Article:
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|Paper IPM / Astronomy / 15727||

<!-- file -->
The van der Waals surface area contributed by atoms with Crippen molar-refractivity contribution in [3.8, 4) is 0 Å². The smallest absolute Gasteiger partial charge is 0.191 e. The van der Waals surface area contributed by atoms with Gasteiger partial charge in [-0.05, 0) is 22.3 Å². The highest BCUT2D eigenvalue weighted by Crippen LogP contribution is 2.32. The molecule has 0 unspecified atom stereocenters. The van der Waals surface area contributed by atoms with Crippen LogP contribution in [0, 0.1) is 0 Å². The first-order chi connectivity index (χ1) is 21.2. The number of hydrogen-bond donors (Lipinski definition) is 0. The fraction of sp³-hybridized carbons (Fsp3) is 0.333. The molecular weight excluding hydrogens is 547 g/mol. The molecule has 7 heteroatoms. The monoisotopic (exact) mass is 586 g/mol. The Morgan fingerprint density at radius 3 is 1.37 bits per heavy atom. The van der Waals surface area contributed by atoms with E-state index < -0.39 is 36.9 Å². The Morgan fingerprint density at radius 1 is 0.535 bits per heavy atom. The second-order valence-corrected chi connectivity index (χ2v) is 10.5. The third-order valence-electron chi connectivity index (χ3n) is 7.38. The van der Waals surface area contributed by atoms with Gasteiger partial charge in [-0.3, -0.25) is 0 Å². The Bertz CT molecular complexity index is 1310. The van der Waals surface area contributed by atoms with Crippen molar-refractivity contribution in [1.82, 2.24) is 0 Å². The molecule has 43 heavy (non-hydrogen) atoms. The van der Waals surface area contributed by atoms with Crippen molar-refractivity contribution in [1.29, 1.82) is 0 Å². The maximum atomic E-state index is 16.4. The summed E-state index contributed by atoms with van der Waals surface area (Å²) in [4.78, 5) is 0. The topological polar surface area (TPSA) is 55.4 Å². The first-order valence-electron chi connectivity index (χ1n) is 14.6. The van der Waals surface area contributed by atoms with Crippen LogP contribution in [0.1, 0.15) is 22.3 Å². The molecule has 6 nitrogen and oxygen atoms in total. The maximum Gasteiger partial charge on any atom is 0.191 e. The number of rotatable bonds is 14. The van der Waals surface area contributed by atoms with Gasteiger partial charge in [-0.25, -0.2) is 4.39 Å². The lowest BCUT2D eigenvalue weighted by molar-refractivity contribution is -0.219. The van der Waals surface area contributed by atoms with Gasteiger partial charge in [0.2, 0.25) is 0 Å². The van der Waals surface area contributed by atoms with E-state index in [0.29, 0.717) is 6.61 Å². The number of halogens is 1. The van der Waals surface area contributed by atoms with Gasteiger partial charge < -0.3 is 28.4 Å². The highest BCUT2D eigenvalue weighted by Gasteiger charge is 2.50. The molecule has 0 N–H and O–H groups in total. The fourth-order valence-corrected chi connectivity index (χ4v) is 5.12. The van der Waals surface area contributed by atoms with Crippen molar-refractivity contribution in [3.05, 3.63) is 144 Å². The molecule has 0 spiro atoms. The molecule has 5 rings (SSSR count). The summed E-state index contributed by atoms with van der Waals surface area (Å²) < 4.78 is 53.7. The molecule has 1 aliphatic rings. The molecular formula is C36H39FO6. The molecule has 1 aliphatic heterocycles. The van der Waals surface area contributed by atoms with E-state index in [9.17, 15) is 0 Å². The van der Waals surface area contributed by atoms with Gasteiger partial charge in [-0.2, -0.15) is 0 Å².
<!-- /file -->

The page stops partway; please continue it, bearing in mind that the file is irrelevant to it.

The Solar System is located within a low-density cavity known as the Local Bubble1,2,3, which appears to be filled with an X-ray-emitting gas at a temperature of 106âK (ref. 4). Such conditions are too harsh for typical interstellar atoms and molecules to survive2,3. The diffuse interstellar bands (DIBs), the carriers of which remain largely unidentified5, often appear as absorption features in stellar spectra6,7,8 and can be used to trace interstellar gas. Here we report the three-dimensional (3D) structure of the Local Bubble using two different DIB tracers (Î»5,780 and Î»5,797), which reveals that DIB carriers are present within the Bubble9,10,11. The 3D map shows low values of Î»5,797/Î»5,780 inside the Bubble compared with the outside. This finding proves that the carrier of the Î»5,780 DIB can withstand X-ray photodissociation and sputtering by fast ions, whereas the carrier of the Î»5,797 DIB succumbs. This implies that DIB carriers are more stable than hitherto thought, and that the carrier of the Î»5,780 DIB must be larger than that of the Î»5,797 DIB12. Alternatively, small-scale denser (and cooler) structures that shield some of the DIB carriers must be prevalent within the Bubble, suggesting that such structures may be an intrinsic feature of supernova-driven bubbles.
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